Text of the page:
RMV Alstom iLint hydrogen train (Photo: RMV/Arne Landwehr)

GERMANY: Rhein-Main transport authority RMV has demonstrated the first of 27 Cordia iLint fuel cell multiple-units being delivered by Alstom, which are due to begin entering revenue service from December.

‘Not only are we putting the world’s largest hydrogen train fleet on the rails, we are also replacing diesel-powered trains with hydrogen for the first time in Hessen’, said RMV Managing Director Knut Ringat on November 14.

‘After electric trains, e-buses and hydrogen buses, we are offering our passengers another option for emission-free travel. This is a giant step towards our clear goal: from 2030, our tenders will require vehicles without diesel engines.’

The iLints are intended to operate the Taunus network, which comprises four routes:

  • RB11: Bad Soden – Sulzbach – Frankfurt-Höchst (– Kelkheim);
  • RB12: Königstein – Kelkheim –Frankfurt-Höchst – Frankfurt Hbf;
  • RB15: Brandoberndorf – Usingen (– Friedrichsdorf - Bad Homburg – Frankfurt Hauptbahnhof);
  • RB16: Friedberg – Friedrichsdorf – Bad Homburg.

DB subsidiary Regionalverkehre Start Deutschland has been awarded a contract to run these routes for 12 years from December 11, with the initial iLint entering service on RB15.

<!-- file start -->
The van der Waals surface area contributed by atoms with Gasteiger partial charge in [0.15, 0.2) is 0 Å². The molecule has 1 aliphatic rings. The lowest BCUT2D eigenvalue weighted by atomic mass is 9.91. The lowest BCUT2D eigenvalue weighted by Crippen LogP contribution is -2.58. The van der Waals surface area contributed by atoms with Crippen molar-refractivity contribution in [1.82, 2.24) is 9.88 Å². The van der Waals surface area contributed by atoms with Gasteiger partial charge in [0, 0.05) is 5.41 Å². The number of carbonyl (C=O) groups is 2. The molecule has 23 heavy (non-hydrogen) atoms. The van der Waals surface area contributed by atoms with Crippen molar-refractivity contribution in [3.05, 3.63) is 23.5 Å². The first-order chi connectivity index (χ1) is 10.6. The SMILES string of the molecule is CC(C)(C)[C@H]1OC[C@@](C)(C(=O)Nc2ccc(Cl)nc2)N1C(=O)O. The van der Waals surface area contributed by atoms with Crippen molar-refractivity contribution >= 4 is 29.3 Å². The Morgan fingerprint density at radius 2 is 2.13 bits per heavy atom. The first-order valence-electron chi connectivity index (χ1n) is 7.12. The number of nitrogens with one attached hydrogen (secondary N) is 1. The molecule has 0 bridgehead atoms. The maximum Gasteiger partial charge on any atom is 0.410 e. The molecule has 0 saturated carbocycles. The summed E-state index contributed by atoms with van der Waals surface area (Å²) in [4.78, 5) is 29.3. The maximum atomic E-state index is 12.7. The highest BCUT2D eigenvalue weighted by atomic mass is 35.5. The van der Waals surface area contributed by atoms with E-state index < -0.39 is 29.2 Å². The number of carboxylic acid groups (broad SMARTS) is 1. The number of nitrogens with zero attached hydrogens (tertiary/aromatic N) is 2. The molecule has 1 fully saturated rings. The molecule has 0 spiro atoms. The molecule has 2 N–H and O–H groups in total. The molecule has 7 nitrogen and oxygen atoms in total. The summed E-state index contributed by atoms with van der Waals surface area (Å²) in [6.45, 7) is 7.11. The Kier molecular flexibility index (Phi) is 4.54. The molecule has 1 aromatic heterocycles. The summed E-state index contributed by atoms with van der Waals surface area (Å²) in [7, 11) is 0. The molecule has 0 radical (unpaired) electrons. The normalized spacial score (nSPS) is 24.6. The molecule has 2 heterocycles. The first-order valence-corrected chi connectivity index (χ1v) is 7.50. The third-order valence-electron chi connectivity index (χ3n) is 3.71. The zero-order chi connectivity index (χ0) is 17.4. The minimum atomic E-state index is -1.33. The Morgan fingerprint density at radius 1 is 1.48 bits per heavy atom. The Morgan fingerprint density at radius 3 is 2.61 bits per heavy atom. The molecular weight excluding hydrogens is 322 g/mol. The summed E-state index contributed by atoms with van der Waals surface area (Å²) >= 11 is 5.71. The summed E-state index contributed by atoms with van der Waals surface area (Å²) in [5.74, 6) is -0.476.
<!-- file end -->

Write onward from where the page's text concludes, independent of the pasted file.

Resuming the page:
However, Hessische Landesbahn will temporarily continue running RB11 and RB16 until the end of April, when all of the hydrogen trains are expected to have been delivered.

The hydrogen train project is valued at around €500m over 25 years, including rolling stock procurement, maintenance and operation and the supply of fuel.

RMV’s rolling stock subsidiary Fahma placed the order in May 2019. The units have 160 seats, real-time passenger information, wi-fi and spaces for bicycles, wheelchairs and prams.

They will be maintained by DB Regio in Frankfurt-Griesheim on behalf of Alstom, and fuelled at a filling station built by Infraserv Höchst in the Höchst Industrial Park where the hydrogen is produced.

The federal government is providing €24·3m to support the project, including funding for the fuelling station, and providing up to €14·7 to cover 40% of the additional operating costs over the use of conventional diesel vehicles.

The Land of Hesse has provided €2·5m towards the rail infrastructure for the filling station, as well as €800 000 for preparatory reports and a mobile train refuelling unit.